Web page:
Research shows that cheerleading has experienced a major reduction in injuries in recent years, thanks to increased regulation and coach training.
The rates of severe injuries from cheerleading are similar to other high school sports, including soccer, basketball, gymnastics and lacrosse, and were lower than those for football, field hockey, ice hockey, baseball and wrestling.
In 2014, there were fewer emergency room visits for girls age 14-18 for cheerleading (21,831) than girls’ basketball (47,113), soccer (37,193) and softball (27,940).
Research is available that makes it clear that cheerleading is a safe activity for athletes of all ages. If you need additional information, please visit the Experts section to discuss safety concerned with a CheerSafe safety expert.
- AACCA Cheerleading Safety Study
This study summarizes existing cheerleading safety studies.
- National High School Sports-Related Injury Surveillance Study
R. Dawn Comstock, PhD, Christy L. Collins, MA, Natalie M. McIlvain, BS
This annual study of 20 High School sports, conducted for the National Federation of High Schools, includes reporting by Athletic Trainers at the high school level assigned to each sport. Injuries which result in a loss of at least one day of playing time are reported along with number of daily exposures to injury. Results demonstrate that cheerleading has a significantly lower risk of injury, 17th out of 20, than most other sports in the survey.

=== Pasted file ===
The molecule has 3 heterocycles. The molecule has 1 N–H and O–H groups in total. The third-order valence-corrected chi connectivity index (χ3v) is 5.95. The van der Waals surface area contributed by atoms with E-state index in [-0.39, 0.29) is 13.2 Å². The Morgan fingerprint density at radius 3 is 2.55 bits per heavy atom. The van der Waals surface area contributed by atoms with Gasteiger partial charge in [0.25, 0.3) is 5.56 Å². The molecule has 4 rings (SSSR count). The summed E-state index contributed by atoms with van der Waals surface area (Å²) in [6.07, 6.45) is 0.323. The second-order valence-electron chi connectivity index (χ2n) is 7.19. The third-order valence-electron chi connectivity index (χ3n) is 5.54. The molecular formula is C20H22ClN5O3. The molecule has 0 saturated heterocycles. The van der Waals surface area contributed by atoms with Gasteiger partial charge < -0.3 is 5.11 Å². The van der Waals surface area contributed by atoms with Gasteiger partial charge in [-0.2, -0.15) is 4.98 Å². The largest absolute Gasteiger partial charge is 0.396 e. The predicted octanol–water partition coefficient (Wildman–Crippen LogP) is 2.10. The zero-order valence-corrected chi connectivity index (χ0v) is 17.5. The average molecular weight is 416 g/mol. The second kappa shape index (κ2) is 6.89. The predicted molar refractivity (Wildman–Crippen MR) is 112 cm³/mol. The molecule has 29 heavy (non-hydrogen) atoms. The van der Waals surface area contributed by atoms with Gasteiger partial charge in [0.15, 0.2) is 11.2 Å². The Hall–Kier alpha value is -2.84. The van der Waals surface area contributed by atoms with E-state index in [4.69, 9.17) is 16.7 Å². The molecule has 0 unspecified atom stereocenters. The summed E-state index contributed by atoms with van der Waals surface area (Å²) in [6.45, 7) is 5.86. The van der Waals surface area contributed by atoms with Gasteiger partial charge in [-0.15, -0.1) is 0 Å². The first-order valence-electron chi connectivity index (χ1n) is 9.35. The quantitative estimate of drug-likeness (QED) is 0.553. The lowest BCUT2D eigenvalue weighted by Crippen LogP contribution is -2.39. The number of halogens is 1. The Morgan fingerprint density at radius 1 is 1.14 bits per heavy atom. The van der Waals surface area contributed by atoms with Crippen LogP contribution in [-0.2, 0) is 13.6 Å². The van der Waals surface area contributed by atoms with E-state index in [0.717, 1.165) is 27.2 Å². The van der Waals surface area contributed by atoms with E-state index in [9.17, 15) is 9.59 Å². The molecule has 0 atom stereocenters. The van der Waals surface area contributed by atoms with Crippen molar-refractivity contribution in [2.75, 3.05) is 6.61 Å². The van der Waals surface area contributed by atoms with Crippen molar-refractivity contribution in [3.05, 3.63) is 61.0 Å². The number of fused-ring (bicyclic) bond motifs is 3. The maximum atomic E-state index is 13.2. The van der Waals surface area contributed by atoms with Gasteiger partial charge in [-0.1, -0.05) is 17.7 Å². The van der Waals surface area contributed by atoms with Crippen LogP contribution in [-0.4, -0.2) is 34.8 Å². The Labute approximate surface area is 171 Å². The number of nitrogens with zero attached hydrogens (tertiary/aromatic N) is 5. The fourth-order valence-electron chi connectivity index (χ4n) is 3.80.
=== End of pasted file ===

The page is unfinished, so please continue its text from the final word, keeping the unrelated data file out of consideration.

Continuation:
- National Electronic Injury Surveillance System (ER Visits)
This report estimates total injuries based on a sample of approximately 100 emergency rooms across the U.S. based on data given when someone is admitted to the ER. This is a prevalence report that shows cheerleading has a lower total number of ER visits (36,925 in 2011) compared to girls’ basketball (94.886), girls’ soccer (70,043) and girls’ softball (52,986).
- National Center for Catastrophic Sport Injury Research
Frederick Mueller, PhD and Robert Cantu, MD
This report on college and high school sports catastrophic injuries is often cited regarding the prevalence (total number) of injuries dating back to 1982. What is not often reported is that the incidence (rate per 100,000 athletes) for cheerleading is lower than many other male and female sports, including girls’ ice hockey, girls’ gymnastics and girls’ soccer. The report also shows a significant decline in serious injuries in cheerleading since 2005-06.
- Trends in Concussion Incidence in High School Sports: A Prospective 11-Year Study
Andrew E. Lincoln, ScD; Shane V. Caswell, PhD, ATC; Jon L. Almquist, VATL, ATC; Reginald E. Dunn, BA; Joseph B. Norris, MD and Richard Y. Hinton, MD, MPH, PT
This 10-year study of 12 sports in 25 Virginia high schools reported that cheerleading is tied with baseball as the sports with the lowest concussion rates (.06 per AE), as compared with the three highest sports, boys’ football (.60), girls’ soccer (.35) and boys’ lacrosse (.30)
- Incidence and Risk Factors for Concussion in High School Athletes, North Carolina, 1996–1999
Mark R. Schulz, Stephen W. Marshall, Frederick O. Mueller,Jingzhen Yang, Nancy L. Weaver, William D. Kalsbeek and Michael Bowling
This study evaluated 15,802 high school athletes over a 3-year period with reporting by the Athletic Trainer. This study demonstrates that the rate of concussion in cheerleading is significantly less than other high school sports. In this study, cheerleading tied with wrestling as the two sports with the lowest concussion rates.